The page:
Skip to content

New Here?

What People Are Saying About the NRA Filing for Bankrupcy, Fleeing New York in Attempt to Escape Culpability for Years of Illegal SelfDealing

January 19, 2021

In a Friday afternoon news dump, the NRA announced it was filing for Chapter 11 bankruptcy and attempting to reincorporate in Texas. The move comes as the NRA faces steep financial consequences and potential dissolution stemming from a New York Attorney General lawsuit, which alleged years of illegal self dealing and fraud by the NRA and its top executives. The news broke in the week after the attempted coup at the Capitol, which was fueled by decades of fear-mongering from the NRA

Here’s what people are saying about the news: 

NYT: “Seeking an end-run around an investigation by the New York attorney general, the National Rifle Association said Friday that it was declaring bankruptcy and would reincorporate in Texas… Long the nation’s most powerful gun lobby, the N.R.A. played a diminished role in the 2020 election, hampered by financial woes and a host of legal challenges.” 

Washington Post: The NRA is “fleeing ongoing litigation brought against it by the New York State attorney general, who has sought to dissolve the organization for violating its nonprofit status.” 

USA Today: “Chapter 11 bankruptcy is designed to allow companies or organizations to restructure their operations, shed debt, delay lawsuits and emerge as a sustainable enterprise. But it can lead to dissolution or liquidation.”

 ABC: “The National Rifle Association announced that it intends to restructure as a nonprofit based in Texas and has filed for Chapter 11 bankruptcy protections.” 

NBC: “The planned actions, including a Chapter 11 bankruptcy filing in Texas, come five months after New York state Attorney General Letitia James filed a civil suit that seeks to dissolve the association for and accused executives of using millions of NRA dollars for personal uses, including private-jet travel, trips to places including the Bahamas and pricey meals.”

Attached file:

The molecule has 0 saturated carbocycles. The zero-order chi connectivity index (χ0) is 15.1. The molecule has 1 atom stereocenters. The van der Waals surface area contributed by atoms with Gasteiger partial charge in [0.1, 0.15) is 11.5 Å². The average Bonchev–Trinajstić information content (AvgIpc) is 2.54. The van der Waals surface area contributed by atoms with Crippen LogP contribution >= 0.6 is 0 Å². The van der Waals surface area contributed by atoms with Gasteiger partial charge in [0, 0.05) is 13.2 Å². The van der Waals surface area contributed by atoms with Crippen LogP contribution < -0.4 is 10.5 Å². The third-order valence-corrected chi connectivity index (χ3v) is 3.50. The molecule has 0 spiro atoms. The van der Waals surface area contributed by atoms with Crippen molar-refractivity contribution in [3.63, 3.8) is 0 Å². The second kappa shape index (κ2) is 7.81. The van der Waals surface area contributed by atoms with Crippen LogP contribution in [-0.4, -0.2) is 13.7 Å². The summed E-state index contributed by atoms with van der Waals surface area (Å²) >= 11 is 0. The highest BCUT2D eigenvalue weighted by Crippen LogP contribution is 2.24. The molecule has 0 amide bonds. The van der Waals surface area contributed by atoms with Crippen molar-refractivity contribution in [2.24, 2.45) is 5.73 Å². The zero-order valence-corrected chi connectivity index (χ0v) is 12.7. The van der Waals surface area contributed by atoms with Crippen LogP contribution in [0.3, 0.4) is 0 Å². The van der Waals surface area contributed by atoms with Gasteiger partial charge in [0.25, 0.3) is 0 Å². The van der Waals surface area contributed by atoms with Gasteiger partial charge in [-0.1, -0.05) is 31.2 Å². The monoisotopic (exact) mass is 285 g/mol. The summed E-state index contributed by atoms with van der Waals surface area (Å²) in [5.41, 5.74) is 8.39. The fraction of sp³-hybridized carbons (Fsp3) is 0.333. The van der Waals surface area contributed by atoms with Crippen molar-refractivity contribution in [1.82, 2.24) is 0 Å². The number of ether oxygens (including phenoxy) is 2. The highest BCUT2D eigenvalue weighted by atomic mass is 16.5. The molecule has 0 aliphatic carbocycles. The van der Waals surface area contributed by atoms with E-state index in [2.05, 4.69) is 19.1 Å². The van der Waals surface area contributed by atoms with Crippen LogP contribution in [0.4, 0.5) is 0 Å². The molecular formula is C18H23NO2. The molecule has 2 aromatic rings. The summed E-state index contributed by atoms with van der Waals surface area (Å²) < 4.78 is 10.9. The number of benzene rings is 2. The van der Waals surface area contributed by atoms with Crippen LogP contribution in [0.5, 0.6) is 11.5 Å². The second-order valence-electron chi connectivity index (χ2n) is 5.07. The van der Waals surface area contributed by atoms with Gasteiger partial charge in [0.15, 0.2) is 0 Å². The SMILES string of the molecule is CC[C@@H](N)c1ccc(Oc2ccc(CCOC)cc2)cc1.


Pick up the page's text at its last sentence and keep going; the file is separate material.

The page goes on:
CBS: “The National Rifle Association said Friday that it has filed for bankruptcy and is moving to Texas, where the organization says it has 400,000 members. The NRA is currently based out of New York, where state Attorney General Letitia James has filed a lawsuit alleging financial crimes by its top officials and is seeking to disband the organization.” 

New York Daily News: “NRA seeks cover from NY lawsuit by filing for bankruptcy in Texas; AG Letitia James says state is ‘undeterred’”

 John Feinblatt, president of Everytown for Gun Safety:  “Let’s be clear about what’s happening here: The NRA — which is losing power and hemorrhaging money — is now filing for bankruptcy in an attempt to escape legal culpability for years of financial mismanagement and illegal self dealing. This desperate maneuver is a de facto admission of guilt.”

Shannon Watts, founder of Moms Demand Action: “The NRA can try to run from its years of deception, decadence, and self-dealing, but it can’t hide. The NRA has become a front group for gun manufacturers and a personal piggy bank for its leadership – all while endangering millions of lives. They’ve been out of touch with the American people for decades, and now they’re out of money, too.”